The Best Basic Pico de Gallo Recipe

Pico de Gallo was the first salsa-type thing I learned to make, back before I even did a lot of cooking. A friend gave me this recipe for a basic pico de gallo more than 15 years ago, and I’ve tweaked it just a little over the years but the main ingredients are still the same: tomatoes, onions, cilantro, lemon or lime juice and cilantro. It’s so easy and SO good! You can eat it by itself with some tortilla chips, or use it to put on chicken, eggs or any dish for a little Mexican flair.

Best basic pico de gallo recipe

Ingredients for Making Pico de Gallo:

6 Roma (or plum) tomatoes

1/2 Sweet Onion

1 or 2 Serrano chilies

1/2 Cup cilantro (more or less)

1 Tsp. Garlic salt

1 Tbsp. Lemon or Lime Juice

Small pinch of sugar

ingredients needed for pico de gallo recipe

Directions: Chop everything, mix in a bowl

Seriously, I could stop there with the directions, but I’m going to break down each step from choosing the right kind of tomatoes to how to devein a pepper. It’s the little things that elevate this recipe from basic to tantalizing for the taste buds.

1) Chop the tomatoes into cubes

I always use Roma or plum tomatoes for my pico. I go for medium sized, firm, bright red ones. If you aren’t going to make it right away, get lighter ones and let them ripen sitting out. Don’t put your tomatoes of any type in the refrigerator or they will lose their flavor! You get a lot of nice little chunks from this type of tomato and less of the watery interior stuff like if you went with a big beefsteak type.

You can do the chopping by hand, but I prefer to use a chopper for nice easy cubes. Plus it’s kind of fun to use. I use the Prepworks Dice and Slice Chopper by Progressive for both my tomatoes and onions. I’ve had this thing for 16 years! It makes it easy and fast to make nice little cubes for pico.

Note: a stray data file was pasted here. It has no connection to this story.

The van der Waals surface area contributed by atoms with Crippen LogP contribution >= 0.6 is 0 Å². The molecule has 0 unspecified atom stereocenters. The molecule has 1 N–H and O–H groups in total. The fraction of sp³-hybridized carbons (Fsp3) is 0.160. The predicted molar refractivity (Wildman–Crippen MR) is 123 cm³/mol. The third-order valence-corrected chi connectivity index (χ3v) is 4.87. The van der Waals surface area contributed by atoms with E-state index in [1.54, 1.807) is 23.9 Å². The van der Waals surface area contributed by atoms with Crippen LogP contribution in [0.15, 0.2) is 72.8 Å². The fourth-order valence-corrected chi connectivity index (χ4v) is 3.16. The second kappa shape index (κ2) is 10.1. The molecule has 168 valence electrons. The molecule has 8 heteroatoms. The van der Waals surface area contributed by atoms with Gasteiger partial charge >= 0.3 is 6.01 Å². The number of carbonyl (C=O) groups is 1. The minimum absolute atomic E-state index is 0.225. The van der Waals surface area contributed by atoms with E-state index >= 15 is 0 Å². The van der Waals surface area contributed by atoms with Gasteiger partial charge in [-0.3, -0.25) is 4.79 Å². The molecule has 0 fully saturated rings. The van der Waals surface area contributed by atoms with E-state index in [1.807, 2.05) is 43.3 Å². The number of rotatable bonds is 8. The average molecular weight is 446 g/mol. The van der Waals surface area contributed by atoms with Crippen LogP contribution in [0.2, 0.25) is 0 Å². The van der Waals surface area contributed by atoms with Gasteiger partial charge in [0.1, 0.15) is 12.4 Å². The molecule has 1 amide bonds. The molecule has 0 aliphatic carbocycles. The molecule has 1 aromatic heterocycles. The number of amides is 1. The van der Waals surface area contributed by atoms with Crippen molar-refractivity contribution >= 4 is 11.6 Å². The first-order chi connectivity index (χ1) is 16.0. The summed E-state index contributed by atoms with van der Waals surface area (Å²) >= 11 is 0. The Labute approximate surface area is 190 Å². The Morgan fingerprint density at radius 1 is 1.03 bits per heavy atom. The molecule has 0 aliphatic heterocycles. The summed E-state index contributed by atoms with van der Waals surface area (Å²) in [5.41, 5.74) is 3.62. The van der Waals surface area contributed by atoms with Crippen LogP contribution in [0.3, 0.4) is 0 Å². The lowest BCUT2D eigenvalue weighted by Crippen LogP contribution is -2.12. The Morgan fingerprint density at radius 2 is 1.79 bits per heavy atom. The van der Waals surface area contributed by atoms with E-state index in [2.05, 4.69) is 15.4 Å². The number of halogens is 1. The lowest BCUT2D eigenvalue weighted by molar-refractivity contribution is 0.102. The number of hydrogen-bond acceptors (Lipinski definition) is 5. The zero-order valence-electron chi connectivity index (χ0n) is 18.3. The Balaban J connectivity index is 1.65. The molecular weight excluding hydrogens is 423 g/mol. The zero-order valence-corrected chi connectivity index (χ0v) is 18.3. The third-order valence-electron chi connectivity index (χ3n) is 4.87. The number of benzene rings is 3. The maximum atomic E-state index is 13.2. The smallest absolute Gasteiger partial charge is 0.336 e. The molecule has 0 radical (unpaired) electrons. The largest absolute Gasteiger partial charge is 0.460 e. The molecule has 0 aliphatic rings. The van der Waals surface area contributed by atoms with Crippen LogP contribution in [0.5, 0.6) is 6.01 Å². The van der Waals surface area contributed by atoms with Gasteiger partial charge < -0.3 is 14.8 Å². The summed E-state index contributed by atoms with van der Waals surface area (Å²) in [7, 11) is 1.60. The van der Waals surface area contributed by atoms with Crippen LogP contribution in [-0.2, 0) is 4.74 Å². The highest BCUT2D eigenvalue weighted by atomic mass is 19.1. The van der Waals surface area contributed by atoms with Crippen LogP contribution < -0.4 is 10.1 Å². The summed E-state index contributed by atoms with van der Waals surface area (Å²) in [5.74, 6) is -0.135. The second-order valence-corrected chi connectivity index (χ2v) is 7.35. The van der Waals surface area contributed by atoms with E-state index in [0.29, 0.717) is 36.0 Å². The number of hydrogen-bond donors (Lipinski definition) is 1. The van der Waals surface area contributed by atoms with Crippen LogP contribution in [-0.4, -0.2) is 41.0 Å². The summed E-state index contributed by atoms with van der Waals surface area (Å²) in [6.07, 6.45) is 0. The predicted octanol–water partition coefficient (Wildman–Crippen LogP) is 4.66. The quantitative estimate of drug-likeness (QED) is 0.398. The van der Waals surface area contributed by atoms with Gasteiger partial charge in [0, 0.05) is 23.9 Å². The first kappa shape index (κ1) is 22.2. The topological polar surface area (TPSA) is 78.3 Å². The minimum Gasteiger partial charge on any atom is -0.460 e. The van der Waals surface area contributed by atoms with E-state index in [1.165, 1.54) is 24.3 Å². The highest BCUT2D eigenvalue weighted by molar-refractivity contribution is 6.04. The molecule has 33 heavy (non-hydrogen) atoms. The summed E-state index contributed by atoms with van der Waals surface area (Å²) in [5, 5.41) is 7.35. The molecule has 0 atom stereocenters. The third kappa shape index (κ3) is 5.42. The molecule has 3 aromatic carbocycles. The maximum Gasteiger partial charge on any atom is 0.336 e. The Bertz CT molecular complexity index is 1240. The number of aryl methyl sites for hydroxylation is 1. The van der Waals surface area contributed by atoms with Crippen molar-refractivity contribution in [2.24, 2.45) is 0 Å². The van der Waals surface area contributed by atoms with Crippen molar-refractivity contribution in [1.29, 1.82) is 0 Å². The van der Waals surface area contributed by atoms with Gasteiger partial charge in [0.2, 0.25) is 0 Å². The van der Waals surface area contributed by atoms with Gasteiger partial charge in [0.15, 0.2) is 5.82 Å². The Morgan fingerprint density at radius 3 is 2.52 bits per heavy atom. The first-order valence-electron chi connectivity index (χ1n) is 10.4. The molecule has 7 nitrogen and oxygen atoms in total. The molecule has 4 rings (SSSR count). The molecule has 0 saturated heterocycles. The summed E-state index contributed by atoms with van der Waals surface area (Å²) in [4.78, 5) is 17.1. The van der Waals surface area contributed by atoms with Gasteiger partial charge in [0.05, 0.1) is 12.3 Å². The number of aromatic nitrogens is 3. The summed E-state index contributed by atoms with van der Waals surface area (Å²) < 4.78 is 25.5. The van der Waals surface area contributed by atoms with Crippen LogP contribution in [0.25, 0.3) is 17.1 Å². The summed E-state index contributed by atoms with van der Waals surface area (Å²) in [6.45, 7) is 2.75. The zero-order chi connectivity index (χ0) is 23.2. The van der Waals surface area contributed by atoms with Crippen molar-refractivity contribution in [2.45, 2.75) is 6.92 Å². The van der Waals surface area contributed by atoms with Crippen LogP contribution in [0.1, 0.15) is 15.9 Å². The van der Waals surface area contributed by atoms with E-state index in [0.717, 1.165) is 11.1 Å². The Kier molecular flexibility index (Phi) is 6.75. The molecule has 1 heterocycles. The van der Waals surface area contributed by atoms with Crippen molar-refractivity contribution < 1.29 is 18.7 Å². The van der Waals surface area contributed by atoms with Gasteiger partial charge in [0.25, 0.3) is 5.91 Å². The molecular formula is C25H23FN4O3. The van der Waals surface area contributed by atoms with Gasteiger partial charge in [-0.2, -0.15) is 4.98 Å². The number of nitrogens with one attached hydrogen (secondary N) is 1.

2) Chop the onions

I usually use a Vidalia or sweet onion for my pico de gallo. You can use any onion you prefer, but sweet onions give it a nice mild flavor without being overpowering. I chop the onions into smaller cubes using the smaller cutting grid. If you are using a knife, just finely chop them. Mix together with tomatoes.

chopping onions with the chopper

3) Devein, remove seeds and finely chop the serrano pepper

The two top peppers I use for salsa are the serrano and jalapeno. The serrano is a little hotter than a jalapeno, so use one for a little kick and two if you like it hot. Taking out the vein and seeds takes out some of the heat but leaves all the flavor. You can also chop the whole thing as-is for a hotter salsa. I always chop these by hand because I like them very finely minced.

* How to devein your pepper:

  1. Use a baggie to protect your hands. If you don’t and then accidentally touch your eye, you’ll never forget the baggie trick again!
  2. Cut the pepper lengthwise and gold with baggie.
  3. Use a spoon to scoop out and discard the insides.

4) Roughly chop the cilantro

Take your bunch of cilantro and chop off the stems at the bottom and keep the leafy top part, then chop off enough cilantro to fill about 1/2 cup. You can use more or less according to taste. I like to be able to taste it, so I usually use a little more than 1/2 cup and give it a rough chop. You’ll get a few stems in with the leaves, and that’s fine if they are small. You don’t want to leave in any giant stems.

5) Add 1 Tsp. garlic salt

You can also use regular salt, though I prefer at least going with sea salt.

6) Add 1 Tbsp. lemon or lime juice

I just use the juice from the bottle unless I have fresh citrus handy. Sometimes I use a little of both lemon and lime.

adding lemon to salsa

7) Add a really small pinch of sugar

You can’t really taste the sugar, but it seems to set off the flavors just right. It was part of the original recipe I got so I’ve always added it. You can also tame down the saltiness with the sugar if you add to much.

8) Mix well and let it chill

Stir everything up and then set it in the refrigerator for about an hour so all the flavor meld. You can also eat it right away! But it gets even better after it sits for a bit.

I probably should have measured exactly how many cups this makes in the end, but this is the amount I make if we are doing a Mexican meal and I need enough for toppings for something like tacos and a small bowl for chip dipping. Once you make it, it’s easy to learn how to adjust it for bigger or smaller portions. It’s so easy to make you can’t go wrong, and if you don’t like the taste, it’s easy to adjust as you go! It keeps well in the fridge for several days so any leftovers are great to spice up other meals or just snack on with chips.

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